The Troika Laundromat


Laundromats are complex systems for moving money that allow corrupt politicians, organized crime figures, and wealthy businessmen to secretly invest their ill-gotten millions, launder money, evade taxes, and fulfill other goals.

OCCRP has previously exposed three such schemes: The Proxy Platform, the Russian Laundromat, and the Azerbaijani Laundromat.

Now, OCCRP and its reporting partners reveal a unique new Laundromat, created by a prestigious financial institution. This time, the work shows not only its beneficiaries but also exposes its mastermind and operator — Troika Dialog, once Russia’s largest private investment bank.

The scheme was discovered in a large set of banking transactions and other documents obtained by OCCRP and the Lithuanian news site 15min.lt. The data, which was compiled from multiple sources, represents one of the largest releases of banking information ever, involving more than $470 billion sent in 1.3 million leaked transactions from 233,000 companies.

The main purpose of the system we’ve named the Troika Laundromat was to channel billions of dollars out of Russia. But it was much more than a money laundering system: The Laundromat allowed Russian oligarchs and politicians to secretly acquire shares in state-owned companies, to buy real estate both in Russia and abroad, to purchase luxury yachts, to hire music superstars for private parties, to pay medical bills, and much more.

To protect themselves, the wealthy people behind this system used the identities of poor people as unwitting signatories in the secretive offshore companies that ran the system.

Read on below for the details.

Stories

Videos

Partner Stories

How does the Troika Dialog empire work? An OCCRP investigation.

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It’s not just about a small Lithuanian bank that got involved in shady businesses--the UkioLeaks reveal relations with Raiffeisen Bank International, which acted as Ukio’s correspondent bank. And a considerable number of Caribbean offshore companies had their own accounts at Raiffeisen.

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Erich Rebasso, a Viennese lawyer killed in 2012, was part of a Russian money laundering scheme. As a trustee for Russian clients, he funnelled at least $100 million originating from obscure sources to offshore entities holding bank accounts at Ukio Bankas in Lithuania.

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In 2007 the Prince of Wales personally intervened in a last-minute bid to stop the sale of Dumfries House, a stately Ayrshire home with a precious collection of Chippendale furniture.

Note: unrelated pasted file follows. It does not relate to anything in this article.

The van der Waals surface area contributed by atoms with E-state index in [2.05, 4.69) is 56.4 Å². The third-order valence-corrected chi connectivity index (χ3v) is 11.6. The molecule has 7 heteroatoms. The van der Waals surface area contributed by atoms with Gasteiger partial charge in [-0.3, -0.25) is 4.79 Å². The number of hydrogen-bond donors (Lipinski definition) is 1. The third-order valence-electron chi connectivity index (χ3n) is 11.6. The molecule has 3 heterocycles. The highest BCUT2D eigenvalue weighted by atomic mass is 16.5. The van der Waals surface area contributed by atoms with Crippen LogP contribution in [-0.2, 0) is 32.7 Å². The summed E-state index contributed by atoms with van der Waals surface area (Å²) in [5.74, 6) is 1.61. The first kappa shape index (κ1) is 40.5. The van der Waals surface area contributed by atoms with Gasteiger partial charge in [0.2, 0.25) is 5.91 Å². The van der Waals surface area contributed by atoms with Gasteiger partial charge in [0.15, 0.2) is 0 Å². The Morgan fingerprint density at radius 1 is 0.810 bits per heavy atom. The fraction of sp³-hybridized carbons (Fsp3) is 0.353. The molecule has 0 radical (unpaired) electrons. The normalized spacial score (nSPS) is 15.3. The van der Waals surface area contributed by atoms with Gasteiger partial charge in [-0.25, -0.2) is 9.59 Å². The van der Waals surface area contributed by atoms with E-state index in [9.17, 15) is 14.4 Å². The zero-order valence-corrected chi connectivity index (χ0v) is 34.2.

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An investment bank led by an oligarch who collaborated with Prince Charles on charity work managed a network of offshore companies moving billions out of Russia.

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Ruben Vardanyan, whose bank channelled $4.6 billion to the West, helped fund the restoration of Dumfries House.

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An exclusive investigation reveals how Troika Dialog channelled $4.6 billion to Europe and the US.

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The family of Artyakov, number two in Russia's largest public defense technology company, acquired property in S'Agaró with money from tax havens.

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More than 6 billion euros was spun through a massive network of companies and accounts that facilitated the laundering of money tainted with fraud, corruption, and even blood. That network operated through Ukio Bank.

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A video laying out how the Troika Laundromat operated.

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Tens of millions to one of Vladimir Putin's closest friends. A mansion in Spain built from money borrowed from a pensioner from Moscow. Luxury yachts from an elite shipyard. These are just a few of the stories from the Ukio Bank leaks.

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The Organized Crime and Corruption Reporting Project (OCCRP) is a global network of investigative journalists.